After earning our keep shoeing horses, Paola walked us to the estancia’s organic garden. Along the way, we passed the original, stone manor house, built sometime in the 1920s, which is not visible from the modern hotel buildings. In the early 1990s, the manor house was converted from a residence to a dining room to serve the first tourists to stay on the property.
Paola explained the difficulties she faces in maintaining a first-class tourist facility in such a remote place, a fact that many of the hotel guests tend to forget. It’s a five-hour drive to either Calafate in Argentina or Punta Arenas in Chile, the nearest cities.
Hearing Paola talk about the hotel’s need to supply its own utilities (the internet is via satellite) and to be able to repair or make-do when equipment or systems break reminded me of life in the Bahamas where the people also have to be resourceful because parts, supplies and skilled labor are so dear.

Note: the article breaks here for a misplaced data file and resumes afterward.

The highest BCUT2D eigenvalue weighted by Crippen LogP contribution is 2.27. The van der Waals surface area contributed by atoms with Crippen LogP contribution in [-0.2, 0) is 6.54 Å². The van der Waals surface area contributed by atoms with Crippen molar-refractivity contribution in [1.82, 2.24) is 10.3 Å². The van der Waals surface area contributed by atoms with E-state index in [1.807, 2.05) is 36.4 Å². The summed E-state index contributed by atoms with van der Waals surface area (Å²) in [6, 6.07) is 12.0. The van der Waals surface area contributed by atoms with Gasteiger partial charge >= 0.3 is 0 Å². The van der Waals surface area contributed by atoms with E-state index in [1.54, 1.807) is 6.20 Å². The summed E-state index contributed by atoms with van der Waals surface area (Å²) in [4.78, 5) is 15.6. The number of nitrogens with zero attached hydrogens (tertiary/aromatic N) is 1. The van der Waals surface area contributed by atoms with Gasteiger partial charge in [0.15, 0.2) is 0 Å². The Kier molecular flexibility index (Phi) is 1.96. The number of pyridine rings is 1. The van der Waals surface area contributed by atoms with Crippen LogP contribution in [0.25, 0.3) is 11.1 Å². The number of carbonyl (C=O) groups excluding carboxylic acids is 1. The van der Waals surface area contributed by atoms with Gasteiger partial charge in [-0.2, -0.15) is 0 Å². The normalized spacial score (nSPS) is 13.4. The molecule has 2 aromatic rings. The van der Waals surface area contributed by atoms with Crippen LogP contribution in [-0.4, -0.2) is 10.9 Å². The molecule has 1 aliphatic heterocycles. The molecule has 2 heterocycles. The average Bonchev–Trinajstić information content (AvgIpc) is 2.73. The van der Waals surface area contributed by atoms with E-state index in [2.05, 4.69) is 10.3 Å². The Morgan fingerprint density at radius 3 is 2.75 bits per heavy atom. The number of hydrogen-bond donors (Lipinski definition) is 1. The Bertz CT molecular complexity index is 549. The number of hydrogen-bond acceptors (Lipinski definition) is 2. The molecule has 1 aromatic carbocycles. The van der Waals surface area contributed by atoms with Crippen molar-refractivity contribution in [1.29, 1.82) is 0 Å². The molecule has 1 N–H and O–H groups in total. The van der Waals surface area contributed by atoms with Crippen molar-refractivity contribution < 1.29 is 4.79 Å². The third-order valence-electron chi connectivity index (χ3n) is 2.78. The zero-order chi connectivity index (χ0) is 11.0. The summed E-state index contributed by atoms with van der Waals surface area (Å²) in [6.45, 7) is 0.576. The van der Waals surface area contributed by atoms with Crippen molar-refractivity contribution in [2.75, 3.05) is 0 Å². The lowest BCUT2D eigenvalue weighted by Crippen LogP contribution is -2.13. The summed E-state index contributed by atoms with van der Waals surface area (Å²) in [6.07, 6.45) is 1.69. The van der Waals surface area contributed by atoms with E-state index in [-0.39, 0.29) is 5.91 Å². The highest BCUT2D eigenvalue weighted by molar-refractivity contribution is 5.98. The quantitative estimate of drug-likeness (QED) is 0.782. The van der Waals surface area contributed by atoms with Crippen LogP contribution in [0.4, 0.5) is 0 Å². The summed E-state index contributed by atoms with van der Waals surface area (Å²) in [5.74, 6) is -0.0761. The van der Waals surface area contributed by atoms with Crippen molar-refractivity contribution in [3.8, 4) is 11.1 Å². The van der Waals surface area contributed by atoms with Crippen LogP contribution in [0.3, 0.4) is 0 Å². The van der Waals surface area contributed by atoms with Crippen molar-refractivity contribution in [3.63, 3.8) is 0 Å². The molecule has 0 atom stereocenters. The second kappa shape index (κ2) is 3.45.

Everything that is not produced at Hotel Las Torres Patagonia has to be shipped in from a great distance. And for that reason, Paola takes great pride in the estancia’s organic garden; it supplies 30% of the hotel’s vegetables, including the tomatoes, cucumbers, rhubarb and carrots that we picked for the afternoon’s picnic.
We were surprised by the large crop of tomatoes, which are grown in hot houses, heated by wood-burning stoves tended by the hotel’s 80-year old gardener.
With a full larder of fresh greens, we returned to the pesebrera where Sergio had prepared the pack horse for our picnic…
…and we mounted up and rode to a nearby pasture…
…where Sergio hides a small gas grill that he used to grill up a few churrasco steaks to supplement the salad.
It was a great meal and we had great company to share it with.
It started to get a little windy and cold as we finished lunch and began our return to the hotel.
But, the sun came back out as we returned to the pesebrera. I think Paola and Sergio enjoyed their half-day away from the hotel.
I know we enjoyed our time with them.